My tutor suggested that I keep additional material in a separate section of my blog. I decide to add the extra writing about the Potter work in this section and took it out of the original essay.
In my comments on Tansey’s painting I found and interesting link with work of Potter, but my tutor suggested this could have been omitted and helped to keep the focus on Tansey’s painting. The Potter part could be placed as additional material in a seperate section of the blog – seen as supporting research. I implemented this in my blog – the essay was changed after the Tutor Report I received on 29 September 2018.
I viewed the Potter painting on the website of Mauritshuis and see it is even bigger in size, 2.36 m x 3.39 m, and done in colour. The Royal Collection Trust, website describe Potter’s work as follow: “His life-sized Young Bull (Mauritshuis, The Hague), painted in 1647, when he was only 22announced two distinctive attributes of his art, which can also be seen in this smaller bull of two years later. The first was described by Fromentin: ‘Paul Potter’s extraordinarily exact eye, whose penetrating energy nothing could tire, took in every detail, scrutinized, expressed all too carefully, never became confused, but never ceased work.’ This ‘fixation’ of the eye is offset by the second effect – the creation of luminous skies and a sweep of landscape conveyed within a tiny wedge of background. These characteristics mark a decisive departure from the technique of the tonal school: with strong contrasts of colour and tone rather than subtle transitions.” I read that Fromentin was an artist himself as well as of the first “art critics” to approach the subject of The Old Masters from a personal point of view – being a painter himself. He also puts the work in a social, political and economic context, as the Dutch Golden age painting develops shortly after Holland won its independence. I found this also interesting as Ruskin favoured the Baroque period. The technical quality of Dutch artists was generally high, still mostly following the old medieval system of training by apprenticeship with a master, and I presume something Ruskin favoured in his own school of teaching.
I also looked at Tansey’s work process: To translate these studies into paint, Tansey begins by applying a heavily gessoed ground to the surface. Layer upon layer of paint are successively applied to the canvas to build up a rich surface upon which he carves and swipes away paint with a variety of tools and implements. Through his additive and reductive method he takes on the role of draughtsman, painter and sculptor throughout his creative process. Carefully manipulating the paint,Tansey’s method is similar to Fresco painting, working within the six hour time frame after which point the paint will dry and become unworkable. The subdued palette becomes an exploration of expression within the confines of the single colour of pigment. Tonal values and shading construct the image, as light and texture take on heightened importance.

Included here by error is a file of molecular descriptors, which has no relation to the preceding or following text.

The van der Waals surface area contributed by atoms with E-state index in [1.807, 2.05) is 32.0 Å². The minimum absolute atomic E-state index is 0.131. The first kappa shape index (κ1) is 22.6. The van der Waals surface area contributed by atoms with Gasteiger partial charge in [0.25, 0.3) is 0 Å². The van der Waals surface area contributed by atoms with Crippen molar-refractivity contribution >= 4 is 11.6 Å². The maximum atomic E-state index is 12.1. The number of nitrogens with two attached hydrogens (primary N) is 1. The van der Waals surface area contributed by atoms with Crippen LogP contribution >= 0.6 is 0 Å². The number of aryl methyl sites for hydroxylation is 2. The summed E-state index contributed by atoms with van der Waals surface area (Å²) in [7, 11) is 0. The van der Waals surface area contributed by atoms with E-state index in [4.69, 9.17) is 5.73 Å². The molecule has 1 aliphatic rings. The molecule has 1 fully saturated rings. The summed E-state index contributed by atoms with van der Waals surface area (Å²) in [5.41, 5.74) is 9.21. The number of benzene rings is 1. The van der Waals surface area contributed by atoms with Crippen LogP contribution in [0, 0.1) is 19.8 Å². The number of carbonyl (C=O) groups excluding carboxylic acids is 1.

Looking at Monochrome art I found a chapter in After the end of Art (Danto:154-173) to read more about as my tutor referred to my statement that Tansey’s painting is essentially about art and linking the tradition of underpainting and photographic media to his work. Danto states that his discussion of the monochrome painting should be seen as a model of how to think about criticism, “once we realize that we have to think, however profound the resemblances between works, of their individual histories. We have to explain how the work arrived in the world, and learn to read them in terms of the statements each makes and evaluate them in terms of that statement. The idea I take is that each work should be taken on its own terms, and how adequate its embodies its intended meaning. Here one look at paintings starting from 1915 ( Malevich’s Black Square)